Briefings, Reports

Making carbon capture work in the EU

A framework to facilitate high-value uses

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Smoke rising towards the sky from the chimneys of a paper mill in Sweden.
Smoke rising towards the sky from the chimneys of a paper mill in Sweden. Photo by Daniel Moqvist on Unsplash.

After a lost decade, the conversation on carbon capture and storage (CCS) or use (CCU) has reignited in the EU. These technologies provide abatement options for certain industrial emissions and, perhaps most importantly, could enable “negative emissions”. A policy framework, based on a robust set of guiding principles and safeguards, is needed to facilitate the deployment of high-value carbon capture at scale by 2030.

Deployment should prioritise high-value applications, while also implementing guardrails to prevent misuse. These are necessary to overcome concerns that CCS and CCU could enable the continued, unabated use of fossil fuels.

The EU can enshrine robust safeguards and principles, via a value hierarchy, in a carbon capture strategy. This EU framework should provide conceptual clarity and focus on facilitating storage availability rather than on setting carbon capture targets. The EU must also act on joint infrastructure planning, improve the business case for projects, and establish monitoring, standards, and certification mechanisms. Member states have a complementary part to play, especially in enabling project development and in addressing social acceptance issues.

Moreover, industrial emitters themselves must take a central role in progressing the carbon capture landscape. They have to contribute their fair share to the costs of CCS to ensure that the public sector does not face undue financial burdens for infrastructure development. Lastly, the polluter-pays principle must be at the heart of the deployment of carbon capture projects.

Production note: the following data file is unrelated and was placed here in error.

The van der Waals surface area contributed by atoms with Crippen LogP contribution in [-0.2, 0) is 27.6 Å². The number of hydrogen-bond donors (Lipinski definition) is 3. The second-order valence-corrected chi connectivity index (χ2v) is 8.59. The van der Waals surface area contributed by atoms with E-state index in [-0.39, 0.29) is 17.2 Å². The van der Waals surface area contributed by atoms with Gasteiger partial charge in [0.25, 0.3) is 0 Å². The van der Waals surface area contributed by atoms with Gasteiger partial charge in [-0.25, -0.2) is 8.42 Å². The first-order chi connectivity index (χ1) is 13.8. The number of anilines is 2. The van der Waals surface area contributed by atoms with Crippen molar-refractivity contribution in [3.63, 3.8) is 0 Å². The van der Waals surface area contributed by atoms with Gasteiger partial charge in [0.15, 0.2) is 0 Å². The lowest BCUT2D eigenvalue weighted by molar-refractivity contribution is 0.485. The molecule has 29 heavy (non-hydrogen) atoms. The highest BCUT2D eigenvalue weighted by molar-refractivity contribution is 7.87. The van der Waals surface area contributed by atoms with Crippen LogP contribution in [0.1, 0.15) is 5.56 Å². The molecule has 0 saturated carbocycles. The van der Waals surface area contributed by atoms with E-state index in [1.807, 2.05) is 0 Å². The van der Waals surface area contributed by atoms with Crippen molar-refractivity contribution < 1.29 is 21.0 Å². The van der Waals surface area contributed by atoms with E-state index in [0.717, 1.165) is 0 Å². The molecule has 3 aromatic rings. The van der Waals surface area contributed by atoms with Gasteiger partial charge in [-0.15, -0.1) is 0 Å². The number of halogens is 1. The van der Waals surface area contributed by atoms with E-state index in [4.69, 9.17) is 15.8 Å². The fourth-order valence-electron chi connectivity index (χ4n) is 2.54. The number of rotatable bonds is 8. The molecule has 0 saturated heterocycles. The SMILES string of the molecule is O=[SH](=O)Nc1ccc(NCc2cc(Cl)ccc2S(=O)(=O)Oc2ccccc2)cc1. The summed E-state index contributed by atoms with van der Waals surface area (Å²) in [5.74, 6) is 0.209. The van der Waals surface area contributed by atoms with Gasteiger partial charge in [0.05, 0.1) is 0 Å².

Guiding principles for carbon capture deployment

We propose a set of overarching principles to help mitigate the risks and concerns associated with CCS (and CCU) that can form the foundations of a carbon capture strategy for the EU.

  1. Focus explicitly on delivering climate neutrality.
  2. Consider CCS only after other decarbonisation options, not as a default.
  3. Target support where it will provide the most added value

The role of the EU in deploying carbon capture

The EU needs to learn from past mistakes and take action to advance the deployment of CCS within this decade. EU action is therefore key in four main areas.

  1. High-level strategic leadership.
  2. Coordination on infrastructure development and network planning.
  3. Supporting the business case of projects.
  4. Regulations, standards, and certification mechanisms.

The role of member states

EU-level action alone is not sufficient to enable deployment of CCS (and CCU) as viable decarbonisation options. Complementary national policies are necessary, but the level of political buy-in and appetite for CCS policy varies widely across countries. While acknowledging these differences, member states could:

  1. Clearly establish the strategic role and desirability of CCS as part of their National Energy and Climate Plans (NECPs)
  2. Design state aid schemes in the form of tax breaks, direct funding, or other de-risking instruments.
  3. Address social acceptability concerns relating to projects.
  4. Map the geological CO2 storage potential and test the technical properties of suitable formations.

The role of companies

Industrial emitters also have a critical role in the deployment of carbon capture applications and their scale-up. Companies should:

  1. Align their activities to facilitate permanent storage of captured CO2 from industrial installations.
  2. Take responsibility for their liabilities when outlining the business case for carbon capture projects.
  3. Demonstrate the greatest degree of sustainable corporate due diligence when conducting CCS activities throughout the entire value chain.

Download the full briefing paper here.

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